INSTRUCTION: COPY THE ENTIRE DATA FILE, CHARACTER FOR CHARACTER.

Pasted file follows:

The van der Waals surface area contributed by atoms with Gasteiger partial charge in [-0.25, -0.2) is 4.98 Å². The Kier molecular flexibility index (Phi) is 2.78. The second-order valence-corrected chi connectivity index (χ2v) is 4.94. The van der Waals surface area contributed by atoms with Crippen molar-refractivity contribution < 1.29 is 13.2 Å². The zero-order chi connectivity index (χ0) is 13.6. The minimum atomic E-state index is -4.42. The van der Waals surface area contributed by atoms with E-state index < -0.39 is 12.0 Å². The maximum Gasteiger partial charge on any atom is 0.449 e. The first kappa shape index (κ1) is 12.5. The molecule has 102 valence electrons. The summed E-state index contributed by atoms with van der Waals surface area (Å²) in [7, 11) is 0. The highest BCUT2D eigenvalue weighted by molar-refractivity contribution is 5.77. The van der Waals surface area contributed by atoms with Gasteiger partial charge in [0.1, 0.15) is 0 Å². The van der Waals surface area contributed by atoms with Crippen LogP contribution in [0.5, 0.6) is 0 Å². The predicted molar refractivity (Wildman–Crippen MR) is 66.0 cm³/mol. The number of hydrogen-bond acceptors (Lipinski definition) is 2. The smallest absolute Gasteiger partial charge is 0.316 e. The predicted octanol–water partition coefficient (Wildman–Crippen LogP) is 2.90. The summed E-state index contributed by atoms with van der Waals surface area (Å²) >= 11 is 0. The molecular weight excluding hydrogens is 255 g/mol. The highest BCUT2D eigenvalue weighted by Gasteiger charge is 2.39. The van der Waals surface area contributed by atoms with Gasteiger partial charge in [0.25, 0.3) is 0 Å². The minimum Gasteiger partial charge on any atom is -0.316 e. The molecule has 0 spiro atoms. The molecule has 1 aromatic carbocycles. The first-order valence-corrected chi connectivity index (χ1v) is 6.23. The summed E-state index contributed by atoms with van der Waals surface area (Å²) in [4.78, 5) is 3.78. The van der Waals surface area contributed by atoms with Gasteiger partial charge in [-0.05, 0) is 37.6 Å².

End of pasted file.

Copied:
The van der Waals surface area contributed by atoms with Gasteiger partial charge in [-0.25, -0.2) is 4.98 Å². The Kier molecular flexibility index (Phi) is 2.78. The second-order valence-corrected chi connectivity index (χ2v) is 4.94. The van der Waals surface area contributed by atoms with Crippen molar-refractivity contribution < 1.29 is 13.2 Å². The zero-order chi connectivity index (χ0) is 13.6. The minimum atomic E-state index is -4.42. The van der Waals surface area contributed by atoms with E-state index < -0.39 is 12.0 Å². The maximum Gasteiger partial charge on any atom is 0.449 e. The first kappa shape index (κ1) is 12.5. The molecule has 102 valence electrons. The summed E-state index contributed by atoms with van der Waals surface area (Å²) in [7, 11) is 0. The highest BCUT2D eigenvalue weighted by molar-refractivity contribution is 5.77. The van der Waals surface area contributed by atoms with Gasteiger partial charge in [0.1, 0.15) is 0 Å². The van der Waals surface area contributed by atoms with Crippen LogP contribution in [0.5, 0.6) is 0 Å². The predicted molar refractivity (Wildman–Crippen MR) is 66.0 cm³/mol. The number of hydrogen-bond acceptors (Lipinski definition) is 2. The smallest absolute Gasteiger partial charge is 0.316 e. The predicted octanol–water partition coefficient (Wildman–Crippen LogP) is 2.90. The summed E-state index contributed by atoms with van der Waals surface area (Å²) >= 11 is 0. The molecular weight excluding hydrogens is 255 g/mol. The highest BCUT2D eigenvalue weighted by Gasteiger charge is 2.39. The van der Waals surface area contributed by atoms with Gasteiger partial charge in [0.25, 0.3) is 0 Å². The minimum Gasteiger partial charge on any atom is -0.316 e. The molecule has 0 spiro atoms. The molecule has 1 aromatic carbocycles. The first-order valence-corrected chi connectivity index (χ1v) is 6.23. The summed E-state index contributed by atoms with van der Waals surface area (Å²) in [4.78, 5) is 3.78. The van der Waals surface area contributed by atoms with Gasteiger partial charge in [-0.05, 0) is 37.6 Å².